Fundraising Reading Round-Up
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Sell the solution, not the process that produces the solution: two video examples from blind charities

I've just finished reading Jeff Brooks excellent new book The Money-Raising Nonprofit Brand. It's chocked full of great advice, but there was section that led to an epiphany moment for me.

Brooks was talking about the importance of selling the solution and not the process to get to the solution when developing your fundraising offer. It was a real lightbulb moment.  It's something I've been guilty of in the past when trying to develop an offer. As Brooks explains:

“…it’s one of the most elusive things in fundraising: sell the solution, not the process that produces the solution. Someone who wants a cup of coffee wants the morning fog to clear from his head. He doesn’t care about what it takes to move that caffeine from coffee beans growing on a mountainside into his cup and then into his brain.”

He goes on to explain what this means in donor terms:

“To keep your solution in the donor’s realm, you must show the clear connection between the problem and the solution. It must not be the complex process that sets your organisation apart from Brand X Charity, but a simple and obvious connection. Simplicity is everything.

“If the problem is hunger, then the solution should be food. Even if the way you solve the hunger problem is through a complex process of economic empowerment, civil society, training trainers, or whatever it is. I’m not criticising your processes. They’re good, I’m sure. But they are outside the donor’s experience.”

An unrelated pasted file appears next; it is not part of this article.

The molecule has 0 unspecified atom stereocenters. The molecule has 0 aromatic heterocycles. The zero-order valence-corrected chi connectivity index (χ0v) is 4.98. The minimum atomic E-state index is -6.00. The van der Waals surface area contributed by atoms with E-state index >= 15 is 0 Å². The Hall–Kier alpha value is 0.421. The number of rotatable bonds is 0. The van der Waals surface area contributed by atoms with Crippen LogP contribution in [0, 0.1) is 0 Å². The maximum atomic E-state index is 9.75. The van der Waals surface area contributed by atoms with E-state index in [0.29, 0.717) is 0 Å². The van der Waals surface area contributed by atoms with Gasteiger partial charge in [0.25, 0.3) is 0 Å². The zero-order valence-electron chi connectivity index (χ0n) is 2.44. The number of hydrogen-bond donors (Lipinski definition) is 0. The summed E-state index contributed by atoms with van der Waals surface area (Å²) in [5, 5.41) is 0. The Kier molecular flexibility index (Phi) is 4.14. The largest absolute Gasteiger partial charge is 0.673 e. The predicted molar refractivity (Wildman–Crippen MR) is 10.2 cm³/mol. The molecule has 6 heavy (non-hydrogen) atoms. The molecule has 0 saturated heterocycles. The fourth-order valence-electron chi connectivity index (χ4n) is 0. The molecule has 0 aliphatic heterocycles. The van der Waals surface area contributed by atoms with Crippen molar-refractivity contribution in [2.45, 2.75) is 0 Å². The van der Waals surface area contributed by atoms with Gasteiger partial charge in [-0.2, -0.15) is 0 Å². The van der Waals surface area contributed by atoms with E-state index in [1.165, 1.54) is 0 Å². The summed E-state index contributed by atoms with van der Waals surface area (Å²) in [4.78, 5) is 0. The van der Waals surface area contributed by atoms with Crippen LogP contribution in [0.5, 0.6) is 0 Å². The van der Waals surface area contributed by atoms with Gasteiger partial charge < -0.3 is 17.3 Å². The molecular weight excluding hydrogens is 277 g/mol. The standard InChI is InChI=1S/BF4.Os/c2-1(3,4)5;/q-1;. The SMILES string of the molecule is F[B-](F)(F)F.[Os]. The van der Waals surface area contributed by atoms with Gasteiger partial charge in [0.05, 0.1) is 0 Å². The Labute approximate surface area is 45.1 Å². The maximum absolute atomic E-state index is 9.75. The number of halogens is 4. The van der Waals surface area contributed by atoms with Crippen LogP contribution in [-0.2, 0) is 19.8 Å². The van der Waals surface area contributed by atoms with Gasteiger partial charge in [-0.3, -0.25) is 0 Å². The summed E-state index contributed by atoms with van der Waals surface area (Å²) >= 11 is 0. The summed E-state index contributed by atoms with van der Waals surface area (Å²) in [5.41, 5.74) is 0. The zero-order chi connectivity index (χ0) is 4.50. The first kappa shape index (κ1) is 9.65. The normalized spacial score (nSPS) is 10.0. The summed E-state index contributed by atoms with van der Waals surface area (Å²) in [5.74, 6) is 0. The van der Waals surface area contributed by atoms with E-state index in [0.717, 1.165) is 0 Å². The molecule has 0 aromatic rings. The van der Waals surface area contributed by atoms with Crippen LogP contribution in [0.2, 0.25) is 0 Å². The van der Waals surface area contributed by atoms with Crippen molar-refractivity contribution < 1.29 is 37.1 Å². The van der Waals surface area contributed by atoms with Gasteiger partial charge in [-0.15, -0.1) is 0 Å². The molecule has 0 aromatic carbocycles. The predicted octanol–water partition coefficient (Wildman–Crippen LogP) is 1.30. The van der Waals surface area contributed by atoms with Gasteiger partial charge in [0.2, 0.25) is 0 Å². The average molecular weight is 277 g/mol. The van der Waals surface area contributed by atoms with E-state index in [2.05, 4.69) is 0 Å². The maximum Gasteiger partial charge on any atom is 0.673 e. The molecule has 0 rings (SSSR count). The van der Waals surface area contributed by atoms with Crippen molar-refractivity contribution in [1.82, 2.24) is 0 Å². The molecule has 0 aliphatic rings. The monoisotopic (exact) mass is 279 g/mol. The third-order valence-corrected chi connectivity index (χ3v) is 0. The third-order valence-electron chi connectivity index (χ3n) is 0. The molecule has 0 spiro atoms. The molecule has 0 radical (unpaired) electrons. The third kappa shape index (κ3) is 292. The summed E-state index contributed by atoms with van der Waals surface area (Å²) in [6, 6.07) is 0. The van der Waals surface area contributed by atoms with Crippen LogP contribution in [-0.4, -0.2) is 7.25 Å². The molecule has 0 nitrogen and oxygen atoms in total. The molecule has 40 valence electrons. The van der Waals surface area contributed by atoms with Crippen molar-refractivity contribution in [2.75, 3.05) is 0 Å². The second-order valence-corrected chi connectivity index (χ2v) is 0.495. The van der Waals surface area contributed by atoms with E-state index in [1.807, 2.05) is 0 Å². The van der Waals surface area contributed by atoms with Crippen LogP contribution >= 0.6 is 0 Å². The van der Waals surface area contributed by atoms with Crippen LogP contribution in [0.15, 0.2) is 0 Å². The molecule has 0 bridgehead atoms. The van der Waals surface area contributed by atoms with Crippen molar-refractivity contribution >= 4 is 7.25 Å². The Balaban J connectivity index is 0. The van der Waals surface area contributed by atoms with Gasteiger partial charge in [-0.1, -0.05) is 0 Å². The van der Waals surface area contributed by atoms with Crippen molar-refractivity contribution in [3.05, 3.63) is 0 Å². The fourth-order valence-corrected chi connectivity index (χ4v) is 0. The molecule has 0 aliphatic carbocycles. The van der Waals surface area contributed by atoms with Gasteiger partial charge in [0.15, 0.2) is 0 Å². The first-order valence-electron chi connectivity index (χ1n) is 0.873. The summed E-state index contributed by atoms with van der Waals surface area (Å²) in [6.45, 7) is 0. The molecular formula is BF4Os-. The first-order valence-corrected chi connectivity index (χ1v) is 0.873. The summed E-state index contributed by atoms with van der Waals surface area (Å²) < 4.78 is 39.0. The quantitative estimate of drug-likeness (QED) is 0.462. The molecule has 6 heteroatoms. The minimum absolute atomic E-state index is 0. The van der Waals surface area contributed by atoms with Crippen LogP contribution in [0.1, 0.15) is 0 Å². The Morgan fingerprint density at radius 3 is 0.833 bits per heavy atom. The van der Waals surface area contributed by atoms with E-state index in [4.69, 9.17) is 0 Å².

The importance of this was brought home when I watched two recent donor recruitment videos for blind charities. As someone who works at a small blind charity we always look to the larger charities to try and copy learn from their ideas.

The first video is from the RNIB:

 

The second video is from Guide Dogs:

 

Which one do you think has the strongest fundraising offer? And which one is selling the solution and which one is selling the process to get to the solution? I think it's pretty clear and I'd put money on the Guide Dogs ad significantly outperforming the RNIB one.

I'm not saying the RNIB one is bad. I think it has some powerful statistics and explains the reality of what it is like to be blind. It just spends more time describing the process to the solution and lacks emotion compared to the Guide Dogs ad. To be honest, it's hard to compete with such a great offer as £1 per week to sponsor a puppy!

I'd love to know your thoughts.

 

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